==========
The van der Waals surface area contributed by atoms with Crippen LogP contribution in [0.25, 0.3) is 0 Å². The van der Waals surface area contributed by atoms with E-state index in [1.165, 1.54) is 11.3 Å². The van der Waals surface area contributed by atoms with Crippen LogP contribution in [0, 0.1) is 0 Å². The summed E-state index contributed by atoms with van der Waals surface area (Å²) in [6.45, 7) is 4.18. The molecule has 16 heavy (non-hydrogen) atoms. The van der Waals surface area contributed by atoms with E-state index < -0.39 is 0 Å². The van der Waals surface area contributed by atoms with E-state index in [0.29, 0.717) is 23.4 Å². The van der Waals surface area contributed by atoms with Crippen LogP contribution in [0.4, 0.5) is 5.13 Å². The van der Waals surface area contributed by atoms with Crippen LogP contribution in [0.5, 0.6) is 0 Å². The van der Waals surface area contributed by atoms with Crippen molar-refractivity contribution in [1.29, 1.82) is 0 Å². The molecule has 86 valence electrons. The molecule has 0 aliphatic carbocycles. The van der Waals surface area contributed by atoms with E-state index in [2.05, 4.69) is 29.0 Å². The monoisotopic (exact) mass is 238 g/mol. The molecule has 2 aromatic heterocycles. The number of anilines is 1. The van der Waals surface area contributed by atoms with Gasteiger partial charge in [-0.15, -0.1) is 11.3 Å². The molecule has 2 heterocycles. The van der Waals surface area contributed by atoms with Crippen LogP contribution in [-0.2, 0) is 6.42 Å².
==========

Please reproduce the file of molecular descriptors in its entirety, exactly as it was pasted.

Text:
The van der Waals surface area contributed by atoms with Crippen LogP contribution in [0.25, 0.3) is 0 Å². The van der Waals surface area contributed by atoms with E-state index in [1.165, 1.54) is 11.3 Å². The van der Waals surface area contributed by atoms with Crippen LogP contribution in [0, 0.1) is 0 Å². The summed E-state index contributed by atoms with van der Waals surface area (Å²) in [6.45, 7) is 4.18. The molecule has 16 heavy (non-hydrogen) atoms. The van der Waals surface area contributed by atoms with E-state index < -0.39 is 0 Å². The van der Waals surface area contributed by atoms with E-state index in [0.29, 0.717) is 23.4 Å². The van der Waals surface area contributed by atoms with Crippen LogP contribution in [0.4, 0.5) is 5.13 Å². The van der Waals surface area contributed by atoms with Crippen LogP contribution in [0.5, 0.6) is 0 Å². The van der Waals surface area contributed by atoms with Crippen molar-refractivity contribution in [1.29, 1.82) is 0 Å². The molecule has 86 valence electrons. The molecule has 0 aliphatic carbocycles. The van der Waals surface area contributed by atoms with E-state index in [2.05, 4.69) is 29.0 Å². The monoisotopic (exact) mass is 238 g/mol. The molecule has 2 aromatic heterocycles. The number of anilines is 1. The van der Waals surface area contributed by atoms with Gasteiger partial charge in [-0.15, -0.1) is 11.3 Å². The molecule has 2 heterocycles. The van der Waals surface area contributed by atoms with Crippen LogP contribution in [-0.2, 0) is 6.42 Å².